We believe that a strong shared understanding and terminology around software and resources leads to a better Backstage experience.
This description originates from this RFC. Note that some of the concepts are not yet supported in Backstage.
We model software in the Backstage catalogue using these three core entities (further explained below):
Components are individual pieces of software
APIs are the boundaries between different components
Resources are physical or virtual infrastructure needed to operate a component
A component is a piece of software, for example a mobile feature, web site, backend service or data pipeline (list not exhaustive). A component can be tracked in source control, or use some existing open source or commercial software.
A component can implement APIs for other components to consume. In turn it might consume APIs implemented by other components, or directly depend on components or resources that are attached to it at runtime.
APIs form an important (maybe the most important) abstraction that allows large software ecosystems to scale. Thus, APIs are a first class citizen in the Backstage model and the primary way to discover existing functionality in the ecosystem.
APIs are implemented by components and form boundaries between components. They might be defined using an RPC IDL (e.g., Protobuf, GraphQL, ...), a data schema (e.g., Avro, TFRecord, ...), or as code interfaces. In any case, APIs exposed by components need to be in a known machine-readable format so we can build further tooling and analysis on top.
APIs have a visibility: they are either public (making them available for any other component to consume), restricted (only available to an allowlisted set of consumers), or private (only available within their system). As public APIs are going to be the primary way interaction between components, Backstage supports documenting, indexing and searching all APIs so we can browse them as developers.
Resources are the infrastructure a component needs to operate at runtime, like BigTable databases, Pub/Sub topics, S3 buckets or CDNs. Modelling them together with components and systems will better allow us to visualize resource footprint, and create tooling around them.
A user describes a person, such as an employee, a contractor, or similar.
A group describes an organizational entity, such as for example a team, a business unit, or a loose collection of people in an interest group.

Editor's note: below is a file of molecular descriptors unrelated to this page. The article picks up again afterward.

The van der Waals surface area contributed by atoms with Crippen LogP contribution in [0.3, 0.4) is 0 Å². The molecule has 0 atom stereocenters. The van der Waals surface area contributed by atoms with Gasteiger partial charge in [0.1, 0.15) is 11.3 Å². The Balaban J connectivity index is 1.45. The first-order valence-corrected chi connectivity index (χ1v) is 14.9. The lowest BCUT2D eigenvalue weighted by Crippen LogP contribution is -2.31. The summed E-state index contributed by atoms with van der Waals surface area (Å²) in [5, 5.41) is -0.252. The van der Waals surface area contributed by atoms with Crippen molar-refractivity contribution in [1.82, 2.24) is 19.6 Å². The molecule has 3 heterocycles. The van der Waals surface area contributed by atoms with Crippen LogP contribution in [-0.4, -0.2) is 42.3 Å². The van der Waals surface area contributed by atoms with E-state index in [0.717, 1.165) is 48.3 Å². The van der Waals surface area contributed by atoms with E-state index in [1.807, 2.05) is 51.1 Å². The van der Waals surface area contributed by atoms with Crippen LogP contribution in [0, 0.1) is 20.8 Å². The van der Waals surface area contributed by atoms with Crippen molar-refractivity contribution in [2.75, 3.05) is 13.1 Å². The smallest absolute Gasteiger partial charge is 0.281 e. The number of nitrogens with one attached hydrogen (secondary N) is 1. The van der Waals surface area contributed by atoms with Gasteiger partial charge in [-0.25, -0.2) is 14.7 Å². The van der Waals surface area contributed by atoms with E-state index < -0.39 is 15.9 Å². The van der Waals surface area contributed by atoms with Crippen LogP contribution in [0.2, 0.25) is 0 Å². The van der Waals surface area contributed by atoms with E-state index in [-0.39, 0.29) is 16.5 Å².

A large catalogue of components, APIs and resources can be highly granular and hard to understand as a whole. It might thus be convenient to further categorize these entities using the following (optional) concepts:
- Systems are a collection of entities that cooperate to perform some function
- Domains relate entities and systems to part of the business
With increasing complexity in software, systems form an important abstraction level to help us reason about software ecosystems. Systems are a useful concept in that they allow us to ignore the implementation details of a certain functionality for consumers, while allowing the owning team to make changes as they see fit (leading to low coupling).
A system, in this sense, is a collection of resources and components that exposes one or several public APIs. The main benefit of modelling a system is that it hides its resources and private APIs between the components for any consumers. This means that as the owner, you can evolve the implementation, in terms of components and resources, without your consumers being able to notice. Typically, a system will consist of at most a handful of components (see Domain for a grouping of systems).
For example, a playlist management system might encapsulate a backend service to update playlists, a backend service to query them, and a database to store them. It could expose an RPC API, a daily snapshots dataset, and an event stream of playlist updates.
While systems are the basic level of encapsulation for related entities, it is often useful to group a collection of systems that share terminology, domain models, metrics, KPIs, business purpose, or documentation, i.e. they form a bounded context.
For example, it would make sense if the different systems in the “Payments” domain would come with some documentation on how to accept payments for a new product or use-case, share the same entity types in their APIs, and integrate well with each other. Other domains could be “Content Ingestion”, “Ads” or “Search”.
A location is a marker that references other places to look for catalog data.
The type field in the system has no set meaning. It is up to the user to assign their own types and use them as desired, such as for link validation or creating custom UI components. Some common pre-defined types are depicted in the ecosystem modeling diagram.
A template definition describes both the parameters that are rendered in the frontend part of the scaffolding wizard, and the steps that are executed when scaffolding that component.